Student Bill of Rights Legislation Introduced

September 6, 2002

Citing the critical need for every child in America to have access to educational resources, Senator Chris Dodd (D-CT), Chairman of the Senate Subcommittee on Children and Families, and Representative Chaka Fattah (D- PA 2nd) today introduced legislation to address inadequacies and inequities in educational opportunities available to millions of students.

“The quality of a child’s education shouldn’t be determined by the digits of their zip code,” said Dodd. “This measure corrects that inequity by ensuring that each and every child’s school has the resources to provide them with a decent education, and in turn, an equal opportunity for a successful future.”

“After almost 50 years of lawsuits, presidential commissions, research studies, and countless news stories, poor children in every state are still the least likely to get a quality education,” said Fattah. “The Student Bill of Rights asserts that this national scandal to deprive poor children of a decent education must end today.”

Nearly 50 years after the United States Supreme Court in Brown v. Board of Education struck down “separate and unequal” schooling, millions of children today still do not have access to the educational resources that are critical to student achievement. The U.S., which spends less than 2 percent of its federal budget on elementary and secondary education, ranks last among developed countries in the difference in the quality of schools available to wealthy and low-income children.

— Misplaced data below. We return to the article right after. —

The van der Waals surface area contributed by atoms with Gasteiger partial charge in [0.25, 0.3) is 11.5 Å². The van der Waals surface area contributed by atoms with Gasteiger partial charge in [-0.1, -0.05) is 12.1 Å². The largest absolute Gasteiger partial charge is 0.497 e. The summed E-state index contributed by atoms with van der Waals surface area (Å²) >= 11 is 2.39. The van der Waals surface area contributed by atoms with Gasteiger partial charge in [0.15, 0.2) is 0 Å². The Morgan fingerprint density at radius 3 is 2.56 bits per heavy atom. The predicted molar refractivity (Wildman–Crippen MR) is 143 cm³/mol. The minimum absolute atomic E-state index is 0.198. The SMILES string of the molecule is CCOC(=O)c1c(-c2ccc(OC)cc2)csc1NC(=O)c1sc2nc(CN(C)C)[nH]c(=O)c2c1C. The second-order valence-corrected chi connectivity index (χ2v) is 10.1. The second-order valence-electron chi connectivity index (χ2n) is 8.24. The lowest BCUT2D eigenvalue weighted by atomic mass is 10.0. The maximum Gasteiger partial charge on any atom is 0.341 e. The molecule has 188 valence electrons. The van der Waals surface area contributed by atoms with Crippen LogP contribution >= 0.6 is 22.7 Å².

The Student Bill of Rights Act of 2002 would hold states accountable for providing resources including highly qualified teachers and guidance counselors, challenging curricula, up-to-date textbooks and materials, and small classes to all students who rely on public schools for their education. Current law requires that schools within the same district provide comparable educational services; this bill would extend that basic protection to the state level by requiring comparability across school districts. Finally, The Student Bill of Rights Act would help ensure that states comply with state or federal court orders concerning the fairness of their public school systems.